Figure 8.

A schematic model illustrating how GTL1 regulates ploidy‐dependent and ‐independent cell growth. During late trichome development, GTL1 represses the CCS52A1 expression, resulting in a decline of the APC/C activity. Reduced APC/C activity then leads to stabilisation of active CYC/CDK complexes, which blocks further progression of the endocycle. This active repression of ploidy‐dependent cell growth is the major pathway that determines final size of trichome hair cells. In addition, GTL1 is likely to act as a negative regulator of ploidy‐independent cell growth by repressing the expression of other unknown genes.

The next important question is whether the same mechanism also governs general plant cell growth. Given that GTL1 is expressed in various cell types, for example, in leaves and roots, undergoing rapid cell expansion (Breuer et al, 2009; Yoo et al, 2010), we think this is very likely. Indeed our data show that overexpression of GTL1 represses growth of non‐trichome leaf epidermal cells. Expressing a repressor of cell growth in expanding cells sounds counterintuitive but we speculate that such a mechanism may allow adjusting the pace and duration of cell growth in the context of development and/or in response to the environmental change. Although developmental defects of gtl1 mutants are restricted to trichomes under our standard growth conditions, lack of other phenotypes might be due to the functional redundancies among other closely related GT‐2 homologues. We should note that gtl1 mutant trichomes are larger than those in WT but they do stop growing, hence additional mechanisms may repress further cell growth. Systematic identification of new mutations that permit extended growth should help uncovering other pathways involved in the repression of plant cell growth.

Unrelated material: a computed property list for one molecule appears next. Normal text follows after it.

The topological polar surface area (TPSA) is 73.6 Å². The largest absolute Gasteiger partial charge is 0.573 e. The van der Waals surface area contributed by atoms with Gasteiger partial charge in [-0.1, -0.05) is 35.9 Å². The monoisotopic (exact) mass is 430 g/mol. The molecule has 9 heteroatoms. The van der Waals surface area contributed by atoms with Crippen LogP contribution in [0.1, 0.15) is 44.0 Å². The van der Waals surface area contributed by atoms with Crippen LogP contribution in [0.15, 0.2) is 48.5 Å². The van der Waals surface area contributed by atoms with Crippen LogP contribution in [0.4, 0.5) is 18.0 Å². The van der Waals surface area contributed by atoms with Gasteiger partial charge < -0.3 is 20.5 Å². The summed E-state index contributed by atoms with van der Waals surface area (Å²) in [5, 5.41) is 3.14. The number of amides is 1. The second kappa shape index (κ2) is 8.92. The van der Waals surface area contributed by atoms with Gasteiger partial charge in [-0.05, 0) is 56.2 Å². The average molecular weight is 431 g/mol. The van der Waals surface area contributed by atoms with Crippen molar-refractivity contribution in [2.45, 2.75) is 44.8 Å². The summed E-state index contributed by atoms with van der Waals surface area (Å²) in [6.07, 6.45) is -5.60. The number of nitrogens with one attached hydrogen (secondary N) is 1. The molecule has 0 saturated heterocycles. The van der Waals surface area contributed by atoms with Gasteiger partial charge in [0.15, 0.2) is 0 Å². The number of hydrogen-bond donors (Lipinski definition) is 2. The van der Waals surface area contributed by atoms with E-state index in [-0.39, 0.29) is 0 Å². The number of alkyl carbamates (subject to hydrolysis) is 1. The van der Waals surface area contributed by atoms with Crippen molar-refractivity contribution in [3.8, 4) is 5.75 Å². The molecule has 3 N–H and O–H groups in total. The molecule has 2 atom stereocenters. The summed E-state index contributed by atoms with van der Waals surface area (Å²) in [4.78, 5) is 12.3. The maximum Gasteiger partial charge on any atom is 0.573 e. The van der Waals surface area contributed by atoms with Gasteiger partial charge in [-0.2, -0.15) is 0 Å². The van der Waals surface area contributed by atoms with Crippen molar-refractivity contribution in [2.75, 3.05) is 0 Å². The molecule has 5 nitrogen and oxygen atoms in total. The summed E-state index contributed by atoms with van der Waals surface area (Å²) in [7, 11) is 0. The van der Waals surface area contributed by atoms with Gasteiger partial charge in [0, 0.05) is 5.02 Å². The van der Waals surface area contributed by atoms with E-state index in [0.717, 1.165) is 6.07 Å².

Our overexpression studies imply that GTL1 may also interfere with trichome cell differentiation either directly or indirectly. Our ChIP‐chip experiment identified 10 putative GTL1 targets implicated in the control of trichome morphogenesis but none of them is directly linked to the acquisition and/or maintenance of trichome identities. Although GTL1 may target some uncharacterised genes functioning in these processes, an alternative hypothesis is that GTL1 indirectly influences trichome differentiation through the modulation of the endocycle. It is indeed shown that misregulation of endocycles has immediate consequences on trichome differentiation (Bramsiepe et al, 2010), thus it might be possible that the reduced level of endocycles in pGL2:GFP:GTL1 trichomes is inhibitory to trichome cell differentiation.